Solskjær’s side has had a knack of coming back from behind away from home this season but it was always going to be difficult against a resilient Leipzig side. The two goals at the end showed that with the right tactics, they stood an excellent chance in the game but the way that United started off this crucial fixture set the tone for the rest of the night. Consistently outnumbered in midfield and struggling to keep up with the wing-backs despite a back five in defence, United looked the lesser side until the last 10 to 15 minutes where they finally found their rhythm with reshuffled tactics.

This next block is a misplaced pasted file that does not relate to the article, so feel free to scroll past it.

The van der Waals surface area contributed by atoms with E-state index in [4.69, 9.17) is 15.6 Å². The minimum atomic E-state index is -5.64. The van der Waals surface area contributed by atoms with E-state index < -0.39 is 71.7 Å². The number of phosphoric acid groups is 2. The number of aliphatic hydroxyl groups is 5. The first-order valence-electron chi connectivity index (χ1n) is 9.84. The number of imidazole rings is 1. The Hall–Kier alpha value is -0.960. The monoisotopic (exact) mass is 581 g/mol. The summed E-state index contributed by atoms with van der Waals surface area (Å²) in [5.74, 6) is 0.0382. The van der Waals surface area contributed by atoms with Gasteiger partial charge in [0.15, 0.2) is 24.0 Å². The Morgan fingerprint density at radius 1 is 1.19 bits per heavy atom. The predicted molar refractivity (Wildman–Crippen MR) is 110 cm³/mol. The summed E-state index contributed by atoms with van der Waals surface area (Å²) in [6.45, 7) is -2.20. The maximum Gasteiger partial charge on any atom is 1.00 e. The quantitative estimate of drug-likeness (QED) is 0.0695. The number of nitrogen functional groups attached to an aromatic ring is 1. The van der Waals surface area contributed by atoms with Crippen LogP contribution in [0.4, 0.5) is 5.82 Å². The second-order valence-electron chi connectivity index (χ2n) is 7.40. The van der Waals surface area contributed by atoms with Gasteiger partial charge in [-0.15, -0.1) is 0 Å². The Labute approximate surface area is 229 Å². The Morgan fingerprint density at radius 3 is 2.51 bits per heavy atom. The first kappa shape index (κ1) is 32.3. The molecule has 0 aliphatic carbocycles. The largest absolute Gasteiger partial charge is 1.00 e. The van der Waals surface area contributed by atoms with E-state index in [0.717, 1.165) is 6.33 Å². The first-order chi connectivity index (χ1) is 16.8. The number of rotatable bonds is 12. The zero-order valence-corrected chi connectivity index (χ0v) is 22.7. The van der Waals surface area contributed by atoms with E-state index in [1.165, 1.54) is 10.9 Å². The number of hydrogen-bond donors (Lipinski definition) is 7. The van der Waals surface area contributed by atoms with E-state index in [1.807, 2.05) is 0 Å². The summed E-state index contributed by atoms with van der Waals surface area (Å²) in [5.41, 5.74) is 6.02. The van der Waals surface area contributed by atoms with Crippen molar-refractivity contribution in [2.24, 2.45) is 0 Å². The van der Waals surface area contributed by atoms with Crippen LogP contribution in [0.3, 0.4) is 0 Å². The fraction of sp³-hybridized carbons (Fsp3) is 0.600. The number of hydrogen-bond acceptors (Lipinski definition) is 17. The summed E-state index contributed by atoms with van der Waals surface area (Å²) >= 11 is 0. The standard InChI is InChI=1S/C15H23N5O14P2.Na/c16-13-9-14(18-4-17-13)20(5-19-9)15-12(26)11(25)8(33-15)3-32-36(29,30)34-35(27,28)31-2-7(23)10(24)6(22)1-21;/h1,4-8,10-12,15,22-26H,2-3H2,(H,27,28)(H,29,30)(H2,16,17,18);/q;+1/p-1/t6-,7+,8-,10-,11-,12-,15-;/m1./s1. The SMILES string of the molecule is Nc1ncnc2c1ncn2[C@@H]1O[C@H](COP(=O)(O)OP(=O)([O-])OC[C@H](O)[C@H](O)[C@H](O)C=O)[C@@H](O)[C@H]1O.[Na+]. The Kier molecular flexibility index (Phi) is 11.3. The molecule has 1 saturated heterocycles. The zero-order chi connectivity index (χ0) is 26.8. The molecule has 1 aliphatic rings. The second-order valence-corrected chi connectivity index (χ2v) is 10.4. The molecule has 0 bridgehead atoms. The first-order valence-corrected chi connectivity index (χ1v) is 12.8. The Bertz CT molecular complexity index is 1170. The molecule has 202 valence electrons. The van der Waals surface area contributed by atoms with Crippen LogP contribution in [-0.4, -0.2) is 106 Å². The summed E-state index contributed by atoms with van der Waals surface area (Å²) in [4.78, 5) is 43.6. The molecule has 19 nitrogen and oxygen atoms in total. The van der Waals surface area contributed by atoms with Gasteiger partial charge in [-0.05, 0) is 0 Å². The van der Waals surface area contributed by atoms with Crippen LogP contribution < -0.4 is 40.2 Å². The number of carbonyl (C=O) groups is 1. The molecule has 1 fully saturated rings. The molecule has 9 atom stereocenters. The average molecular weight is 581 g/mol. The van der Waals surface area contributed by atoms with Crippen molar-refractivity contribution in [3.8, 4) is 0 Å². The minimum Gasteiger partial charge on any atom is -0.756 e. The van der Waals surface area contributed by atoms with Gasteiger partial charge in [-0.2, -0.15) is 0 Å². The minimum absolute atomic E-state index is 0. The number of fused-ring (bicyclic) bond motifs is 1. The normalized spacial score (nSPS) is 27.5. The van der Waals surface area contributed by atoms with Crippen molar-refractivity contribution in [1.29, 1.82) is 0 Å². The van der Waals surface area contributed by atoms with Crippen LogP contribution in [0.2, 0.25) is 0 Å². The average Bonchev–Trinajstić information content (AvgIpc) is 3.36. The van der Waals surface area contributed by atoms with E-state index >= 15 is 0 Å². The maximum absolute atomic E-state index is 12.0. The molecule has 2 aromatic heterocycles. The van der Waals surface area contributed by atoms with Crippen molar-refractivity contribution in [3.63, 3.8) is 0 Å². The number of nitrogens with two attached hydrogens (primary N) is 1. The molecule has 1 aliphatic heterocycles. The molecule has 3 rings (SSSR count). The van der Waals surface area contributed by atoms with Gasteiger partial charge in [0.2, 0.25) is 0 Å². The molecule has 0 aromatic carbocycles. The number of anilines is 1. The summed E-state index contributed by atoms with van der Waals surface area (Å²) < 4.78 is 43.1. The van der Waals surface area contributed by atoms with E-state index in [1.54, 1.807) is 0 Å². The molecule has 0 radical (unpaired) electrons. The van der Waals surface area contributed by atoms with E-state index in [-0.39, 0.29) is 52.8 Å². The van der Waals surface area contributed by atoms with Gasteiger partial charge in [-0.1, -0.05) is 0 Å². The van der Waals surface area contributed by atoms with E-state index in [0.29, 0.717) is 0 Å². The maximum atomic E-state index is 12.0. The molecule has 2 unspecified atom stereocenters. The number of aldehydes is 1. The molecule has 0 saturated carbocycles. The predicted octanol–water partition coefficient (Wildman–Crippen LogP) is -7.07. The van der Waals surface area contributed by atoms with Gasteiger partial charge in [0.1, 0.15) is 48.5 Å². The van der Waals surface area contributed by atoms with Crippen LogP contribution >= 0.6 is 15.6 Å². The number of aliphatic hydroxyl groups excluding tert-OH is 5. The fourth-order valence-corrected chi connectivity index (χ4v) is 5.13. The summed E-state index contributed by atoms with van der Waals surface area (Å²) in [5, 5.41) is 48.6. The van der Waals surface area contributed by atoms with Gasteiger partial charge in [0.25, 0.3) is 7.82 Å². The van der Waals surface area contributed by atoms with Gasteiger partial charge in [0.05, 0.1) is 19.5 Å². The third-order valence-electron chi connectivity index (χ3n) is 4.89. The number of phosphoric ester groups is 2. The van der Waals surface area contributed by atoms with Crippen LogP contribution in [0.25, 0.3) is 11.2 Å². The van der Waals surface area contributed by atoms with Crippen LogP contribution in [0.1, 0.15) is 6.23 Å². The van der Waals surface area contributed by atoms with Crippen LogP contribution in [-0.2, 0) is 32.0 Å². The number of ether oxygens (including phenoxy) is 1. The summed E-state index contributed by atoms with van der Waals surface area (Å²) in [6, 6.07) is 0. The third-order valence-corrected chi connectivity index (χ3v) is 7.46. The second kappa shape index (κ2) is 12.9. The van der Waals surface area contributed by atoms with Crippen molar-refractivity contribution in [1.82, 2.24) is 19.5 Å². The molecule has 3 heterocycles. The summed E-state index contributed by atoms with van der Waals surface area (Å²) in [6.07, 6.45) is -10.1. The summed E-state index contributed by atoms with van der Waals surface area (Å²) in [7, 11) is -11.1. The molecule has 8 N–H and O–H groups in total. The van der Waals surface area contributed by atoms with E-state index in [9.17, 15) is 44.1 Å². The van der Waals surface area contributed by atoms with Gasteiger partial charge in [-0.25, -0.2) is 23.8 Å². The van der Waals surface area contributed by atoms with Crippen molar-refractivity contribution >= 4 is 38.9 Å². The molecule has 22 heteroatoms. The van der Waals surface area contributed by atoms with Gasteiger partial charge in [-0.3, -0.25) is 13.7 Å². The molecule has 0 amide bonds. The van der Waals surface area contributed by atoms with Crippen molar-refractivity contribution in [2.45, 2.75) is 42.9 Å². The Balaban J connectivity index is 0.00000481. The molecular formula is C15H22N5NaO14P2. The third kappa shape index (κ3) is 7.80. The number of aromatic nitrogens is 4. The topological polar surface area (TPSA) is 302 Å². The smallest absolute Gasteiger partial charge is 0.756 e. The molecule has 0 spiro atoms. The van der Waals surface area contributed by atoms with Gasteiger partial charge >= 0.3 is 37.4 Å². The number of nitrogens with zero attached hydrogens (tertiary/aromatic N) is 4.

After an impressive start to their campaign, United have been left to rue what could have been after they failed to find a single point in their last two games to take them to the knockout stages. Solskjær had got it wrong against İstanbul Başakşehir, PSG, and Leipzig once too many and in Europe, you just are not afforded that many chances. They do, however, still have a shot at winning the Europa League but until next season at least, they lose out on the prestige of the Champions League.